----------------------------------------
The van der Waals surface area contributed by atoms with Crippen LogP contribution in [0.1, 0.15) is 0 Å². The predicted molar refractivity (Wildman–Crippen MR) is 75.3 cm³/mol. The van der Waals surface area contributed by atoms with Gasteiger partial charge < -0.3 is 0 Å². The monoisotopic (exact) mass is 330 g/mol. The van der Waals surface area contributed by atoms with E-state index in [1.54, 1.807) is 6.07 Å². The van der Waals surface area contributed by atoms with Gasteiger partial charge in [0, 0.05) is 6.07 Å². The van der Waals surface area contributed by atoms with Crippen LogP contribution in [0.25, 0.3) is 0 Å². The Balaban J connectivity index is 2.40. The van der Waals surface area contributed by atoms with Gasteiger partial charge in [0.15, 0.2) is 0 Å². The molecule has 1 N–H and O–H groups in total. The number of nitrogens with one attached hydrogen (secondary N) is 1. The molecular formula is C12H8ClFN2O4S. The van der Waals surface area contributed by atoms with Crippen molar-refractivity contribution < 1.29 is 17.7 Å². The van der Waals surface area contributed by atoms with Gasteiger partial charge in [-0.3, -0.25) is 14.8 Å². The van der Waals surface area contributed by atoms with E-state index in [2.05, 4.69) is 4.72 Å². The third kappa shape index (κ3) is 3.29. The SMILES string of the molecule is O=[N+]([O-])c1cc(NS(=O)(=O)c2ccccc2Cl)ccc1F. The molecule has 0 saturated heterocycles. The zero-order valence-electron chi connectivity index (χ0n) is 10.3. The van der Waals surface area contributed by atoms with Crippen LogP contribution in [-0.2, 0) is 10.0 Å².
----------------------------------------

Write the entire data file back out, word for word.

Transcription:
The van der Waals surface area contributed by atoms with Crippen LogP contribution in [0.1, 0.15) is 0 Å². The predicted molar refractivity (Wildman–Crippen MR) is 75.3 cm³/mol. The van der Waals surface area contributed by atoms with Gasteiger partial charge < -0.3 is 0 Å². The monoisotopic (exact) mass is 330 g/mol. The van der Waals surface area contributed by atoms with E-state index in [1.54, 1.807) is 6.07 Å². The van der Waals surface area contributed by atoms with Gasteiger partial charge in [0, 0.05) is 6.07 Å². The van der Waals surface area contributed by atoms with Crippen LogP contribution in [0.25, 0.3) is 0 Å². The Balaban J connectivity index is 2.40. The van der Waals surface area contributed by atoms with Gasteiger partial charge in [0.15, 0.2) is 0 Å². The molecule has 1 N–H and O–H groups in total. The number of nitrogens with one attached hydrogen (secondary N) is 1. The molecular formula is C12H8ClFN2O4S. The van der Waals surface area contributed by atoms with Crippen molar-refractivity contribution < 1.29 is 17.7 Å². The van der Waals surface area contributed by atoms with Gasteiger partial charge in [-0.3, -0.25) is 14.8 Å². The van der Waals surface area contributed by atoms with E-state index in [2.05, 4.69) is 4.72 Å². The third kappa shape index (κ3) is 3.29. The SMILES string of the molecule is O=[N+]([O-])c1cc(NS(=O)(=O)c2ccccc2Cl)ccc1F. The molecule has 0 saturated heterocycles. The zero-order valence-electron chi connectivity index (χ0n) is 10.3. The van der Waals surface area contributed by atoms with Crippen LogP contribution in [-0.2, 0) is 10.0 Å².